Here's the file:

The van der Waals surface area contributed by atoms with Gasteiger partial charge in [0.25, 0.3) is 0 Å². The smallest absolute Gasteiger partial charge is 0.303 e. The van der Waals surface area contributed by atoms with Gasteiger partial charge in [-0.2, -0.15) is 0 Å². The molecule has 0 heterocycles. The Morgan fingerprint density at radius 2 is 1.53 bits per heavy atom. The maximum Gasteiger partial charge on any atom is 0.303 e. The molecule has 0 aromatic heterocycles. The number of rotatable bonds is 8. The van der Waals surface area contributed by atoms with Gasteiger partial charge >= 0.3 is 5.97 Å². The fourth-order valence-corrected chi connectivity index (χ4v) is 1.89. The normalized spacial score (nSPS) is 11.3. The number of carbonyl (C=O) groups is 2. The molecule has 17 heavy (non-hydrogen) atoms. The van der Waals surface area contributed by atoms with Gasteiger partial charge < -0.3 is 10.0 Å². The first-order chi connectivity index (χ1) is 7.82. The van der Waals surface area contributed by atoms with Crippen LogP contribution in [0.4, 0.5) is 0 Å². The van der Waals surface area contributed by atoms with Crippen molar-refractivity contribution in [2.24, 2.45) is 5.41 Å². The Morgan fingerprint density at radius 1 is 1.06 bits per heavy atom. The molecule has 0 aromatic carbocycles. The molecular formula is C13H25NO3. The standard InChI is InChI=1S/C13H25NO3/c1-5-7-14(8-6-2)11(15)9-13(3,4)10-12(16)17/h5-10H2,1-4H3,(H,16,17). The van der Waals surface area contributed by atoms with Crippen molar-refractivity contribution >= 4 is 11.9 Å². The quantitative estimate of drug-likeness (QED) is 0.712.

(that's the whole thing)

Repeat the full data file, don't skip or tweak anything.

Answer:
The van der Waals surface area contributed by atoms with Gasteiger partial charge in [0.25, 0.3) is 0 Å². The smallest absolute Gasteiger partial charge is 0.303 e. The van der Waals surface area contributed by atoms with Gasteiger partial charge in [-0.2, -0.15) is 0 Å². The molecule has 0 heterocycles. The Morgan fingerprint density at radius 2 is 1.53 bits per heavy atom. The maximum Gasteiger partial charge on any atom is 0.303 e. The molecule has 0 aromatic heterocycles. The number of rotatable bonds is 8. The van der Waals surface area contributed by atoms with Gasteiger partial charge >= 0.3 is 5.97 Å². The fourth-order valence-corrected chi connectivity index (χ4v) is 1.89. The normalized spacial score (nSPS) is 11.3. The number of carbonyl (C=O) groups is 2. The molecule has 17 heavy (non-hydrogen) atoms. The van der Waals surface area contributed by atoms with Gasteiger partial charge < -0.3 is 10.0 Å². The first-order chi connectivity index (χ1) is 7.82. The van der Waals surface area contributed by atoms with Crippen LogP contribution in [0.4, 0.5) is 0 Å². The van der Waals surface area contributed by atoms with Crippen molar-refractivity contribution in [2.24, 2.45) is 5.41 Å². The Morgan fingerprint density at radius 1 is 1.06 bits per heavy atom. The molecule has 0 aromatic carbocycles. The molecular formula is C13H25NO3. The standard InChI is InChI=1S/C13H25NO3/c1-5-7-14(8-6-2)11(15)9-13(3,4)10-12(16)17/h5-10H2,1-4H3,(H,16,17). The van der Waals surface area contributed by atoms with Crippen molar-refractivity contribution >= 4 is 11.9 Å². The quantitative estimate of drug-likeness (QED) is 0.712.